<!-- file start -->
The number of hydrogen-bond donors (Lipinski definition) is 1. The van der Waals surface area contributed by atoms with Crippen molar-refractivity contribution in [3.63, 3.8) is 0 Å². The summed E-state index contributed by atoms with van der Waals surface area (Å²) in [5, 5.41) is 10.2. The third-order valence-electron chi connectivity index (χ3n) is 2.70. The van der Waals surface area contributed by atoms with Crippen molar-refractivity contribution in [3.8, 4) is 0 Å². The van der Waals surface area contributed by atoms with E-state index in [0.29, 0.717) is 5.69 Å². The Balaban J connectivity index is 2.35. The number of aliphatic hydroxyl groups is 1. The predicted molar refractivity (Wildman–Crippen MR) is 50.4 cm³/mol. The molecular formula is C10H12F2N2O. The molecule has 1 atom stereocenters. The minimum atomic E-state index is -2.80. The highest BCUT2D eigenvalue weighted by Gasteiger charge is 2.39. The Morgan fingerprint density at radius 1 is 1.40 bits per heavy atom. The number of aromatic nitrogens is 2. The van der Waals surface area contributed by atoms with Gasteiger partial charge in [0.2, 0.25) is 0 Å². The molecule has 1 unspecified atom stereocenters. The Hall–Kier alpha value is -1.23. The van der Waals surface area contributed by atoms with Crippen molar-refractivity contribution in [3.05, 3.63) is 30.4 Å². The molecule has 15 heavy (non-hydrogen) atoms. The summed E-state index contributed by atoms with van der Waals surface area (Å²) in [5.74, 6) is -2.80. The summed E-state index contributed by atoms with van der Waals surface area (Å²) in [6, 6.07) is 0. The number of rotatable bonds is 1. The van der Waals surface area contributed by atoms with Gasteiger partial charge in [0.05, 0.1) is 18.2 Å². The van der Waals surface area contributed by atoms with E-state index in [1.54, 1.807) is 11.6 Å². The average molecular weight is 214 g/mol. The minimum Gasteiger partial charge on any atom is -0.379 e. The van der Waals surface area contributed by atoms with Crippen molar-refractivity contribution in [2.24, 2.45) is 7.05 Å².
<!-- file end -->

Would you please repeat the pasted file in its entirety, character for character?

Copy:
The number of hydrogen-bond donors (Lipinski definition) is 1. The van der Waals surface area contributed by atoms with Crippen molar-refractivity contribution in [3.63, 3.8) is 0 Å². The summed E-state index contributed by atoms with van der Waals surface area (Å²) in [5, 5.41) is 10.2. The third-order valence-electron chi connectivity index (χ3n) is 2.70. The van der Waals surface area contributed by atoms with Crippen molar-refractivity contribution in [3.8, 4) is 0 Å². The van der Waals surface area contributed by atoms with E-state index in [0.29, 0.717) is 5.69 Å². The Balaban J connectivity index is 2.35. The number of aliphatic hydroxyl groups is 1. The predicted molar refractivity (Wildman–Crippen MR) is 50.4 cm³/mol. The molecular formula is C10H12F2N2O. The molecule has 1 atom stereocenters. The minimum atomic E-state index is -2.80. The highest BCUT2D eigenvalue weighted by Gasteiger charge is 2.39. The Morgan fingerprint density at radius 1 is 1.40 bits per heavy atom. The number of aromatic nitrogens is 2. The van der Waals surface area contributed by atoms with Gasteiger partial charge in [0.2, 0.25) is 0 Å². The molecule has 1 unspecified atom stereocenters. The Hall–Kier alpha value is -1.23. The van der Waals surface area contributed by atoms with Crippen molar-refractivity contribution in [3.05, 3.63) is 30.4 Å². The molecule has 15 heavy (non-hydrogen) atoms. The summed E-state index contributed by atoms with van der Waals surface area (Å²) in [5.74, 6) is -2.80. The summed E-state index contributed by atoms with van der Waals surface area (Å²) in [6, 6.07) is 0. The number of rotatable bonds is 1. The van der Waals surface area contributed by atoms with Gasteiger partial charge in [0.05, 0.1) is 18.2 Å². The van der Waals surface area contributed by atoms with E-state index in [1.54, 1.807) is 11.6 Å². The average molecular weight is 214 g/mol. The minimum Gasteiger partial charge on any atom is -0.379 e. The van der Waals surface area contributed by atoms with Crippen molar-refractivity contribution in [2.24, 2.45) is 7.05 Å².